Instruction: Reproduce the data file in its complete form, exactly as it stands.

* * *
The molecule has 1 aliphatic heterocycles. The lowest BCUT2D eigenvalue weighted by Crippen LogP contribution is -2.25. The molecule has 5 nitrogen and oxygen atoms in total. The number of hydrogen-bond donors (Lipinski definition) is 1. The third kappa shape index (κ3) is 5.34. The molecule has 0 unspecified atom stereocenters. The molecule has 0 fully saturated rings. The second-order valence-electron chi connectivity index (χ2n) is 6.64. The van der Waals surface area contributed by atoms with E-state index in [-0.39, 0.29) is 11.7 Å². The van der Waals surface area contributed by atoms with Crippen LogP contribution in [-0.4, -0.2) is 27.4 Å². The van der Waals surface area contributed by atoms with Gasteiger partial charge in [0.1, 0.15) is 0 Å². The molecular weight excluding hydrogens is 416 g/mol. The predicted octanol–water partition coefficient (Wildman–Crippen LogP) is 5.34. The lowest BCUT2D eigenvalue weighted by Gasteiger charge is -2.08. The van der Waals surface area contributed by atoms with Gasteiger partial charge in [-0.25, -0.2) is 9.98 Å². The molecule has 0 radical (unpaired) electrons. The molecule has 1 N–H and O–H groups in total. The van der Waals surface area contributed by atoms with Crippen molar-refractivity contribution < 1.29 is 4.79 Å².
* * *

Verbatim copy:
The molecule has 1 aliphatic heterocycles. The lowest BCUT2D eigenvalue weighted by Crippen LogP contribution is -2.25. The molecule has 5 nitrogen and oxygen atoms in total. The number of hydrogen-bond donors (Lipinski definition) is 1. The third kappa shape index (κ3) is 5.34. The molecule has 0 unspecified atom stereocenters. The molecule has 0 fully saturated rings. The second-order valence-electron chi connectivity index (χ2n) is 6.64. The van der Waals surface area contributed by atoms with E-state index in [-0.39, 0.29) is 11.7 Å². The van der Waals surface area contributed by atoms with Crippen LogP contribution in [-0.4, -0.2) is 27.4 Å². The van der Waals surface area contributed by atoms with Gasteiger partial charge in [0.1, 0.15) is 0 Å². The molecular weight excluding hydrogens is 416 g/mol. The predicted octanol–water partition coefficient (Wildman–Crippen LogP) is 5.34. The lowest BCUT2D eigenvalue weighted by Gasteiger charge is -2.08. The van der Waals surface area contributed by atoms with Gasteiger partial charge in [-0.25, -0.2) is 9.98 Å². The molecule has 0 radical (unpaired) electrons. The molecule has 1 N–H and O–H groups in total. The van der Waals surface area contributed by atoms with Crippen molar-refractivity contribution < 1.29 is 4.79 Å².